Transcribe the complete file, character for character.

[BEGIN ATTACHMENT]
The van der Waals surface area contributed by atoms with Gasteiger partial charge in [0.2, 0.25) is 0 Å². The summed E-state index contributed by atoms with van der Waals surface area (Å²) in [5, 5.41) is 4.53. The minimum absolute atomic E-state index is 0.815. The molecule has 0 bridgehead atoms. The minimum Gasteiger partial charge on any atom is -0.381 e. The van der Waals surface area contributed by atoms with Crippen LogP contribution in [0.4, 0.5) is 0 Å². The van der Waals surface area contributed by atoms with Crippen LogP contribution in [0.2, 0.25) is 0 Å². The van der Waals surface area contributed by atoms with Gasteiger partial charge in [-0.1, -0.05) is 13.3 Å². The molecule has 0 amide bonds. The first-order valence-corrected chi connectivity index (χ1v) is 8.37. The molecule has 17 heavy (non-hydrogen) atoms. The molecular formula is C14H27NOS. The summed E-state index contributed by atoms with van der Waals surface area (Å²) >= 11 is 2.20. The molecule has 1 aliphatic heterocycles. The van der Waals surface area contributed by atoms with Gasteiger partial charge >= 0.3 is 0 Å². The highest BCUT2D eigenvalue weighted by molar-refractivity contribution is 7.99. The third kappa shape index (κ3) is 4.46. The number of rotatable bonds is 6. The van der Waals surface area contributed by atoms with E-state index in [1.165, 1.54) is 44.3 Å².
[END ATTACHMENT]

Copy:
The van der Waals surface area contributed by atoms with Gasteiger partial charge in [0.2, 0.25) is 0 Å². The summed E-state index contributed by atoms with van der Waals surface area (Å²) in [5, 5.41) is 4.53. The minimum absolute atomic E-state index is 0.815. The molecule has 0 bridgehead atoms. The minimum Gasteiger partial charge on any atom is -0.381 e. The van der Waals surface area contributed by atoms with Crippen LogP contribution in [0.4, 0.5) is 0 Å². The van der Waals surface area contributed by atoms with Crippen LogP contribution in [0.2, 0.25) is 0 Å². The van der Waals surface area contributed by atoms with Gasteiger partial charge in [-0.1, -0.05) is 13.3 Å². The molecule has 0 amide bonds. The first-order valence-corrected chi connectivity index (χ1v) is 8.37. The molecule has 17 heavy (non-hydrogen) atoms. The molecular formula is C14H27NOS. The summed E-state index contributed by atoms with van der Waals surface area (Å²) >= 11 is 2.20. The molecule has 1 aliphatic heterocycles. The van der Waals surface area contributed by atoms with Gasteiger partial charge >= 0.3 is 0 Å². The highest BCUT2D eigenvalue weighted by molar-refractivity contribution is 7.99. The third kappa shape index (κ3) is 4.46. The number of rotatable bonds is 6. The van der Waals surface area contributed by atoms with E-state index in [1.165, 1.54) is 44.3 Å².